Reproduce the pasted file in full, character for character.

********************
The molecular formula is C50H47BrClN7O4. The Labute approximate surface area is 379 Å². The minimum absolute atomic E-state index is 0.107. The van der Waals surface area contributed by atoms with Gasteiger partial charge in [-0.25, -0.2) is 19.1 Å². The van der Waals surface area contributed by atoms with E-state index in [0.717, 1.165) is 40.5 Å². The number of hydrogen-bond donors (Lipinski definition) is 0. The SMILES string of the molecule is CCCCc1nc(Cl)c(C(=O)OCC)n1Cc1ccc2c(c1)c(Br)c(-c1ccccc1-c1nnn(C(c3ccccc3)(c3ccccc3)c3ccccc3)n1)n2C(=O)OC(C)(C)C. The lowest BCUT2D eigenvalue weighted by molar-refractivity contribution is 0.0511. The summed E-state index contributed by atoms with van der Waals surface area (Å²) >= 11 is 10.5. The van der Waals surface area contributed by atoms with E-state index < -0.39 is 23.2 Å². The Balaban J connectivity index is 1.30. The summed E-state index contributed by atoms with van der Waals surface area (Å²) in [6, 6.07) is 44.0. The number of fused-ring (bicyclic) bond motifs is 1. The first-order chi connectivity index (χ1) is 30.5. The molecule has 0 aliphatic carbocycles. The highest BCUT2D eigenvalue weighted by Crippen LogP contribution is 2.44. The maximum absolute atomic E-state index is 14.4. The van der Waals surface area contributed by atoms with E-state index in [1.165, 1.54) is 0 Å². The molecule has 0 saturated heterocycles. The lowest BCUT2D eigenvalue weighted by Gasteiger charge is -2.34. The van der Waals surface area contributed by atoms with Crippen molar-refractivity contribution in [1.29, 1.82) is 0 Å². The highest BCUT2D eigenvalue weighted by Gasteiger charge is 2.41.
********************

The molecular formula is C50H47BrClN7O4. The Labute approximate surface area is 379 Å². The minimum absolute atomic E-state index is 0.107. The van der Waals surface area contributed by atoms with Gasteiger partial charge in [-0.25, -0.2) is 19.1 Å². The van der Waals surface area contributed by atoms with E-state index in [0.717, 1.165) is 40.5 Å². The number of hydrogen-bond donors (Lipinski definition) is 0. The SMILES string of the molecule is CCCCc1nc(Cl)c(C(=O)OCC)n1Cc1ccc2c(c1)c(Br)c(-c1ccccc1-c1nnn(C(c3ccccc3)(c3ccccc3)c3ccccc3)n1)n2C(=O)OC(C)(C)C. The lowest BCUT2D eigenvalue weighted by molar-refractivity contribution is 0.0511. The summed E-state index contributed by atoms with van der Waals surface area (Å²) >= 11 is 10.5. The van der Waals surface area contributed by atoms with E-state index < -0.39 is 23.2 Å². The Balaban J connectivity index is 1.30. The summed E-state index contributed by atoms with van der Waals surface area (Å²) in [6, 6.07) is 44.0. The number of fused-ring (bicyclic) bond motifs is 1. The first-order chi connectivity index (χ1) is 30.5. The molecule has 0 aliphatic carbocycles. The highest BCUT2D eigenvalue weighted by Crippen LogP contribution is 2.44. The maximum absolute atomic E-state index is 14.4. The van der Waals surface area contributed by atoms with E-state index in [1.165, 1.54) is 0 Å². The molecule has 0 saturated heterocycles. The lowest BCUT2D eigenvalue weighted by Gasteiger charge is -2.34. The van der Waals surface area contributed by atoms with Crippen molar-refractivity contribution in [1.29, 1.82) is 0 Å². The highest BCUT2D eigenvalue weighted by Gasteiger charge is 2.41.